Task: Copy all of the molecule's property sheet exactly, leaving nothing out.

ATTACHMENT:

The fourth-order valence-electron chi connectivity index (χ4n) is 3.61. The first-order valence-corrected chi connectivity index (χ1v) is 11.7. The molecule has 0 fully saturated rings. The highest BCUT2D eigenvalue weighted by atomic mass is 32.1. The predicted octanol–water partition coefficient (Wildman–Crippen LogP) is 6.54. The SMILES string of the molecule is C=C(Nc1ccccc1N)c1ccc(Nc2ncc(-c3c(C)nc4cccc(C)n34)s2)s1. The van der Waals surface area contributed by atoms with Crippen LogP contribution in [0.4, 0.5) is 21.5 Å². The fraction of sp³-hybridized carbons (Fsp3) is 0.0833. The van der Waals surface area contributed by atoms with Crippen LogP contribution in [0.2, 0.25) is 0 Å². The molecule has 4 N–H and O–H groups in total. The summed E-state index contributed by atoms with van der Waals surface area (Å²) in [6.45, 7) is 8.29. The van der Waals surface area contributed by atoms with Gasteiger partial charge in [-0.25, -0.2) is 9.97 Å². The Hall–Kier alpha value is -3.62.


The fourth-order valence-electron chi connectivity index (χ4n) is 3.61. The first-order valence-corrected chi connectivity index (χ1v) is 11.7. The molecule has 0 fully saturated rings. The highest BCUT2D eigenvalue weighted by atomic mass is 32.1. The predicted octanol–water partition coefficient (Wildman–Crippen LogP) is 6.54. The SMILES string of the molecule is C=C(Nc1ccccc1N)c1ccc(Nc2ncc(-c3c(C)nc4cccc(C)n34)s2)s1. The van der Waals surface area contributed by atoms with Crippen LogP contribution in [0.4, 0.5) is 21.5 Å². The fraction of sp³-hybridized carbons (Fsp3) is 0.0833. The van der Waals surface area contributed by atoms with Crippen LogP contribution in [0.2, 0.25) is 0 Å². The molecule has 4 N–H and O–H groups in total. The summed E-state index contributed by atoms with van der Waals surface area (Å²) in [6.45, 7) is 8.29. The van der Waals surface area contributed by atoms with Gasteiger partial charge in [-0.25, -0.2) is 9.97 Å². The Hall–Kier alpha value is -3.62.